I’ve been thinking a lot lately about something that I learned in one of my architecture courses: When you have a parcel of land, it is significantly more valuable than it will be once development begins.
I remember writing that idea down and summarily ignoring it and most of the course notes once the professor argued with me about how you didn’t need to discount future income but you had to discount future expenses — because that’s how he “proved” that the building in our example made more money the longer we carried our huge mortgage. But I digress.
Recently I’ve been thinking a lot about that phrase. I’ve recently graduated which makes me (in terms of my career) an empty parcel of land.
Obviously I have zoning restrictions — I can’t be a skyscraper (engineering), or a hospital (medicine) or a school (teacher) but I can be a retail store (business) or a bank (banker) or a courthouse (paralegal) or a whole range of other choices.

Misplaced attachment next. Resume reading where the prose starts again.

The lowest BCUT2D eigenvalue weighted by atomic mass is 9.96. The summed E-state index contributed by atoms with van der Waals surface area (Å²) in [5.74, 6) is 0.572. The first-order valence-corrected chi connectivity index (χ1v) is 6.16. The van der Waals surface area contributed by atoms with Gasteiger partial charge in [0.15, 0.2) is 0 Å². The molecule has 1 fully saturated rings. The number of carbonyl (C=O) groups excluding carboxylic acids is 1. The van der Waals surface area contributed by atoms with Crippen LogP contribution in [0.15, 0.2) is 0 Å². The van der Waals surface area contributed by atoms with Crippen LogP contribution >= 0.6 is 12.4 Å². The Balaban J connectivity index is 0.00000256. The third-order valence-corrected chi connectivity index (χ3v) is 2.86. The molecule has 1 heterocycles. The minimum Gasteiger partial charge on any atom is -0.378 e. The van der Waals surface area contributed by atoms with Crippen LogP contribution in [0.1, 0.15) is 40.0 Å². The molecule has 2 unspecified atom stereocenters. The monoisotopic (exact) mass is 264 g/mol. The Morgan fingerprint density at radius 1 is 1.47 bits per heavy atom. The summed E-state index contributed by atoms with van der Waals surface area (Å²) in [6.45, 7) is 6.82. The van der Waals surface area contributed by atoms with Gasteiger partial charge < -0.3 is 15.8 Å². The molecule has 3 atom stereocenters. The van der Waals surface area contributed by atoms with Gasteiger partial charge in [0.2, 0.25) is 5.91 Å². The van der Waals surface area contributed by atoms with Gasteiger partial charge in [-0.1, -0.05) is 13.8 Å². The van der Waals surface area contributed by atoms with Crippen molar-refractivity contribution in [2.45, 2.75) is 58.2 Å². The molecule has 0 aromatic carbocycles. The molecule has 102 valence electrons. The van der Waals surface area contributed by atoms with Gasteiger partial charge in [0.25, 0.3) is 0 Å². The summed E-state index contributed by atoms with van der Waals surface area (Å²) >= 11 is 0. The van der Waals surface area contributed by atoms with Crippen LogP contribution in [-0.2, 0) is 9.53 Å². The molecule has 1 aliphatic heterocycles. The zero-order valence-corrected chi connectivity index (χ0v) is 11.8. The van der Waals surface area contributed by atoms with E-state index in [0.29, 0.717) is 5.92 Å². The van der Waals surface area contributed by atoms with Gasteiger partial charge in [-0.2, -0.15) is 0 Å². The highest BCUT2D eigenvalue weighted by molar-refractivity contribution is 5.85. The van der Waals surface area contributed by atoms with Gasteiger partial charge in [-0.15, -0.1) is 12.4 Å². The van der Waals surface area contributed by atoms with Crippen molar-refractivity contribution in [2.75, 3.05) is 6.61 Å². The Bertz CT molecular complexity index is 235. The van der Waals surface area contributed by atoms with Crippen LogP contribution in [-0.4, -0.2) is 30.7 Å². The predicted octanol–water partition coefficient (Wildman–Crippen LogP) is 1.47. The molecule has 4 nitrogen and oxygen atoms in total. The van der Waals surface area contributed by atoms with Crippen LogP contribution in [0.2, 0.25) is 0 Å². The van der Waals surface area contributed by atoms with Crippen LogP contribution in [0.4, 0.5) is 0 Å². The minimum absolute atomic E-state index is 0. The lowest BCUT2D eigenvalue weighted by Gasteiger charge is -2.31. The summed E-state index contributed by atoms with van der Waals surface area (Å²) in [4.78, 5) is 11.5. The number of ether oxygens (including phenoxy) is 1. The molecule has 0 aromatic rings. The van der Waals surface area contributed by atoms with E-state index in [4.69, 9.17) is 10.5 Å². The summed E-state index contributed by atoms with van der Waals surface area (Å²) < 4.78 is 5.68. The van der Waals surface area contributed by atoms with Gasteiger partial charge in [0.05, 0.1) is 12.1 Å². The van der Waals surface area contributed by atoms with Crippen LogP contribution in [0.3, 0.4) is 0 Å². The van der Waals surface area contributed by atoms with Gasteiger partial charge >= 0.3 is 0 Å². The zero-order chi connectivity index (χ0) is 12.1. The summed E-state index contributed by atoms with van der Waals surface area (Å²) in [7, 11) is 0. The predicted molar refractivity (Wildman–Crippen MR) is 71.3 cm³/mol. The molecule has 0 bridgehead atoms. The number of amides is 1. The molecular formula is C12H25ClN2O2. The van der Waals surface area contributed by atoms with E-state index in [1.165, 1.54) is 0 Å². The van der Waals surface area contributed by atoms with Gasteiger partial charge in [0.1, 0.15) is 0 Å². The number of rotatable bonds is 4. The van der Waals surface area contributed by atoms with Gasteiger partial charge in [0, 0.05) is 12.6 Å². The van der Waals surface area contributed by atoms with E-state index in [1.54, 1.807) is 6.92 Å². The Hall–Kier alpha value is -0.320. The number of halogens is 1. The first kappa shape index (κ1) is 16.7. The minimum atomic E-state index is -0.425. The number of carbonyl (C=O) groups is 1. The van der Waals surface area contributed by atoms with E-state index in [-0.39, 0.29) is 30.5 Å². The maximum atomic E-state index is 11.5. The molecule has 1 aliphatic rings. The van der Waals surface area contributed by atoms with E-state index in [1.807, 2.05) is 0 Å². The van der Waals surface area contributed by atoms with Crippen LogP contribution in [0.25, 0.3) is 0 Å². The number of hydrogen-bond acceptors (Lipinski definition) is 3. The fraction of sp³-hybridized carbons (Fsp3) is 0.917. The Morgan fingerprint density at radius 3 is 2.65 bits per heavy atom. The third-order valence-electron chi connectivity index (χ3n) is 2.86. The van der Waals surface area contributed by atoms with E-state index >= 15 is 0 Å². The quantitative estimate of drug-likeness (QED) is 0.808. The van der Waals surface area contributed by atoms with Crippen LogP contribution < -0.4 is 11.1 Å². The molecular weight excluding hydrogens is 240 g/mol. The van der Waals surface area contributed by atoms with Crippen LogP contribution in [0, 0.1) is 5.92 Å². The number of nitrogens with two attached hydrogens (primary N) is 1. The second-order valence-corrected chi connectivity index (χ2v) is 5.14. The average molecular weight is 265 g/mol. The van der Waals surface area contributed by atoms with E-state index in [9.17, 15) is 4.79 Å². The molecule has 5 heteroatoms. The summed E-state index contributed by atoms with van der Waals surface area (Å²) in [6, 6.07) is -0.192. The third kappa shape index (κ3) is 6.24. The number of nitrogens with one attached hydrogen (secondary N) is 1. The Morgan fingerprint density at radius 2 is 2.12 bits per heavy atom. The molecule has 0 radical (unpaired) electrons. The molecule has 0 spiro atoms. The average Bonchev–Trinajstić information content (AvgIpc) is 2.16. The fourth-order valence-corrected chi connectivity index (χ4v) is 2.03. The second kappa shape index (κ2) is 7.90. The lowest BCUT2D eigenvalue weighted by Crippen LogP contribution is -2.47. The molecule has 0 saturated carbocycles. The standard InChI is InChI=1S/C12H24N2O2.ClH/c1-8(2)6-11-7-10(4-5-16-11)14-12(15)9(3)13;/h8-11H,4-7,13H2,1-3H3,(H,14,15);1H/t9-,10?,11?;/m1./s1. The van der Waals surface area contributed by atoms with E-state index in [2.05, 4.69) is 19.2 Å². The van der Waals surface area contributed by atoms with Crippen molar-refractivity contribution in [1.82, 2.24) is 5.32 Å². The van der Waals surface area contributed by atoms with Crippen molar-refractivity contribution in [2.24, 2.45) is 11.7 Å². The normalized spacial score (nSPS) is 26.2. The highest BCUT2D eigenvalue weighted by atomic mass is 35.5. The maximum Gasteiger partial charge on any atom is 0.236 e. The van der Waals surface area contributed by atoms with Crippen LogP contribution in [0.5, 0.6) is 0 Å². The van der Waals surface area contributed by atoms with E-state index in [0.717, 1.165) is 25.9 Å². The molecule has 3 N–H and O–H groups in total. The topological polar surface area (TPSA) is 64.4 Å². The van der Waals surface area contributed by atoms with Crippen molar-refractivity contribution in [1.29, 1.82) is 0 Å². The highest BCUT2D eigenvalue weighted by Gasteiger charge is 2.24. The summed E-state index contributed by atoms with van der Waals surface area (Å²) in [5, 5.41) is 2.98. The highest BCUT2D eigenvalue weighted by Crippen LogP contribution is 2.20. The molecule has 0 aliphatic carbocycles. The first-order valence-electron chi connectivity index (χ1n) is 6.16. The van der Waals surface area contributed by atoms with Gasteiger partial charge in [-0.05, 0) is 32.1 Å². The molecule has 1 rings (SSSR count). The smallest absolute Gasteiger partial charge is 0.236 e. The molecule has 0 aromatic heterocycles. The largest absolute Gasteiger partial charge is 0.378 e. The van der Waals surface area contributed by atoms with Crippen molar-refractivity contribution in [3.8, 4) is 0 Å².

The problem is, once I’ve begun developing my parcel of land, it will be less valuable (easy) to develop anything else. If I start building a courthouse (as I did in 2010), it takes an enormous effort knock the foundation out and start anew. This is why I’m so frightened and am really taking my time in the job search — what if I build the wrong thing again? It’s much easier for me to build a bank later if I don’t have a 10000 square ft retail store foundation set — just like it’s easier to get zone changes (new degrees) now, than it will be once I’ve started development.
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